Human composting, or turning bodies into soil after death, continues to be a growing trend. Advocates for this natural process say it's kinder to the environment than a traditional burial or cremation. CBS Sunday Morning talked to Marie Eaton, a Bellingham, Washington resident, who used the soil from her late brother, Wayne Dodge, to nourish the Japanese maple trees he loved.
"What do you say to people who will hear this and say, 'That just sounds a little creepy or a little strange'?"
Eaton replied, "I might invite them to think a little bit about what traditional burial involves, which is embalming a body, putting it inside a lead-lined coffin, and putting it into a concrete vault in the ground, as though we were pretending the person's not dead. That, to me, is much more creepy than this process of naturally becoming part of the soil again."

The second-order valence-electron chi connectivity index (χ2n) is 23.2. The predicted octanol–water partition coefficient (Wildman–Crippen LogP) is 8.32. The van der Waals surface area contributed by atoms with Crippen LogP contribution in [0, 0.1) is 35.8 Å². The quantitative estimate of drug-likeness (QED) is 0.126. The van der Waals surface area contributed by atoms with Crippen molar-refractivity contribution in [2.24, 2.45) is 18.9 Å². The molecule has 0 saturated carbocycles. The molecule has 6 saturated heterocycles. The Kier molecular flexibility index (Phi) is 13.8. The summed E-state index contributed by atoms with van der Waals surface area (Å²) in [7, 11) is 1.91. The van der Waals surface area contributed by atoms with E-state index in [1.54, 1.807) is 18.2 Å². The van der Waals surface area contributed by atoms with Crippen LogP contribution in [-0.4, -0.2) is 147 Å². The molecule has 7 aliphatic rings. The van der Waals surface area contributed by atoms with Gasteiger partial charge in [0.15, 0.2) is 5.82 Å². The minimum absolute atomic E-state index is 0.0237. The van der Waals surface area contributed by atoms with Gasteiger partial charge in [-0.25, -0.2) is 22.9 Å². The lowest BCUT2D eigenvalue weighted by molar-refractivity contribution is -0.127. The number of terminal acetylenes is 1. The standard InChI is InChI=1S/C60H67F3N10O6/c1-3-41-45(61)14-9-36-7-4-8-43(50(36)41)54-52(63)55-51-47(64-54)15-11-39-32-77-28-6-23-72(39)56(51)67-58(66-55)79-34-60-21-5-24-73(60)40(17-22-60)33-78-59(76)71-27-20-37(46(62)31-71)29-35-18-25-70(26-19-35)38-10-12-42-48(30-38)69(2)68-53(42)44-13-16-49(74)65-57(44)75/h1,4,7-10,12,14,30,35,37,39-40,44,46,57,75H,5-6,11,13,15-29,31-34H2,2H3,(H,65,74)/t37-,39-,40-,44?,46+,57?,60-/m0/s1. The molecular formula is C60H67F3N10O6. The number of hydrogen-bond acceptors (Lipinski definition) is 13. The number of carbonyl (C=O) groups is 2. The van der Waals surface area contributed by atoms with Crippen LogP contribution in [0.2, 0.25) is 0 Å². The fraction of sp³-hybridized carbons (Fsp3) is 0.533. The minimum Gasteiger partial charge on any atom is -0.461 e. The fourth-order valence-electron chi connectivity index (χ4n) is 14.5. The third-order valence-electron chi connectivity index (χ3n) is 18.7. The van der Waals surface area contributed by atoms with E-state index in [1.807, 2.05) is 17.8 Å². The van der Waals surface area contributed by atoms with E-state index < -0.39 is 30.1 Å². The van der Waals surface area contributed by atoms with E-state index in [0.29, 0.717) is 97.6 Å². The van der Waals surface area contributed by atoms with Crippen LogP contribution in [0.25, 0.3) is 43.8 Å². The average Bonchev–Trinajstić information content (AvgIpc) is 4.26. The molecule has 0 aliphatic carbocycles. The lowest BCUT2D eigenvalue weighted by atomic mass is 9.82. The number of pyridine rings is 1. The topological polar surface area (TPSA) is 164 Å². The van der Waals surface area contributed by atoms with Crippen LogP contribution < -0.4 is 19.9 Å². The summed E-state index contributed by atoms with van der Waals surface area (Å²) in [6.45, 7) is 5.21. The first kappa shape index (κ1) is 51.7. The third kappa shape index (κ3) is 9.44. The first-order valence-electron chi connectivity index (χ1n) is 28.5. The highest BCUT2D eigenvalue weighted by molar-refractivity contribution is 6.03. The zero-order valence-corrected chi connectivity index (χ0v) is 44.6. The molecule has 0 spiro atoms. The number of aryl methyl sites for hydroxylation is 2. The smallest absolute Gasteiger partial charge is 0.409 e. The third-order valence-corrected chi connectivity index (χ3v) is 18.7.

Eaton had this done at Recompose in Seattle, the first place in the U.S. where you can turn a person into compost. It costs about $7,000 and takes about a month for a body to become soil, which can then be used in many ways.
While legal in six states so far (California, Colorado, New York, Oregon, Washington, and Vermont), some folks, like the New York State Catholic Conference, are against it, saying it is "more appropriate for vegetable trimmings and eggshells than for human bodies."